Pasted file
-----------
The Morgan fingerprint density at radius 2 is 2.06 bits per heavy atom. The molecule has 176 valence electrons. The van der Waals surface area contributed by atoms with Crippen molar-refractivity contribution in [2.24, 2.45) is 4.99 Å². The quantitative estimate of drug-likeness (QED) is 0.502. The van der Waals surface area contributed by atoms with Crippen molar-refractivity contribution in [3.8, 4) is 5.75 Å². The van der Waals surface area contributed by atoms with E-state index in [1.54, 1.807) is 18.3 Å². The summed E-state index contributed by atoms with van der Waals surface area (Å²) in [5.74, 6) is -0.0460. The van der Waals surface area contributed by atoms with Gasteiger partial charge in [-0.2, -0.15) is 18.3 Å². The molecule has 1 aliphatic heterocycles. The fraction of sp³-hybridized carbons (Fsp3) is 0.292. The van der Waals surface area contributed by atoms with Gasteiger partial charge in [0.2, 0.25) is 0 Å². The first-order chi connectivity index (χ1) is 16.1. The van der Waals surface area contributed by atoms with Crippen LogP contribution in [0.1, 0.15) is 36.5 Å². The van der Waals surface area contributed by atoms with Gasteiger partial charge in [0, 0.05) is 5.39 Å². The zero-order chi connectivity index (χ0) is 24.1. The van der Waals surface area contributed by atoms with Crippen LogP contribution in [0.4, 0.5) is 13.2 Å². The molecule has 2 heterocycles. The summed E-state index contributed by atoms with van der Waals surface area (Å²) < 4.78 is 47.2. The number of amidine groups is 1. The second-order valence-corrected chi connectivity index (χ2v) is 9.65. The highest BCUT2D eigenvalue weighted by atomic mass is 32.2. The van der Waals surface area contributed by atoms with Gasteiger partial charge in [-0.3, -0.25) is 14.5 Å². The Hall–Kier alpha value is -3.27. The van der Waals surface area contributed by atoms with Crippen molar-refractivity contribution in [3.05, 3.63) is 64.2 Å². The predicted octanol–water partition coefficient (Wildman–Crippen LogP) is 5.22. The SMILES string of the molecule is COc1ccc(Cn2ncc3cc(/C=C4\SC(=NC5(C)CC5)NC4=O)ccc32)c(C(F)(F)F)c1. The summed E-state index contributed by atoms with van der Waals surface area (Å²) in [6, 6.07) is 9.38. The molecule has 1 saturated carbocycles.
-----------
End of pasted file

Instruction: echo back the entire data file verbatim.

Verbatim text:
The Morgan fingerprint density at radius 2 is 2.06 bits per heavy atom. The molecule has 176 valence electrons. The van der Waals surface area contributed by atoms with Crippen molar-refractivity contribution in [2.24, 2.45) is 4.99 Å². The quantitative estimate of drug-likeness (QED) is 0.502. The van der Waals surface area contributed by atoms with Crippen molar-refractivity contribution in [3.8, 4) is 5.75 Å². The van der Waals surface area contributed by atoms with E-state index in [1.54, 1.807) is 18.3 Å². The summed E-state index contributed by atoms with van der Waals surface area (Å²) in [5.74, 6) is -0.0460. The van der Waals surface area contributed by atoms with Gasteiger partial charge in [-0.2, -0.15) is 18.3 Å². The molecule has 1 aliphatic heterocycles. The fraction of sp³-hybridized carbons (Fsp3) is 0.292. The van der Waals surface area contributed by atoms with Gasteiger partial charge in [0.2, 0.25) is 0 Å². The first-order chi connectivity index (χ1) is 16.1. The van der Waals surface area contributed by atoms with Crippen LogP contribution in [0.1, 0.15) is 36.5 Å². The van der Waals surface area contributed by atoms with Gasteiger partial charge in [0, 0.05) is 5.39 Å². The zero-order chi connectivity index (χ0) is 24.1. The van der Waals surface area contributed by atoms with Crippen LogP contribution in [0.4, 0.5) is 13.2 Å². The molecule has 2 heterocycles. The summed E-state index contributed by atoms with van der Waals surface area (Å²) < 4.78 is 47.2. The number of amidine groups is 1. The second-order valence-corrected chi connectivity index (χ2v) is 9.65. The highest BCUT2D eigenvalue weighted by atomic mass is 32.2. The van der Waals surface area contributed by atoms with Gasteiger partial charge in [-0.3, -0.25) is 14.5 Å². The Hall–Kier alpha value is -3.27. The van der Waals surface area contributed by atoms with Crippen molar-refractivity contribution in [3.05, 3.63) is 64.2 Å². The predicted octanol–water partition coefficient (Wildman–Crippen LogP) is 5.22. The SMILES string of the molecule is COc1ccc(Cn2ncc3cc(/C=C4\SC(=NC5(C)CC5)NC4=O)ccc32)c(C(F)(F)F)c1. The summed E-state index contributed by atoms with van der Waals surface area (Å²) in [6, 6.07) is 9.38. The molecule has 1 saturated carbocycles.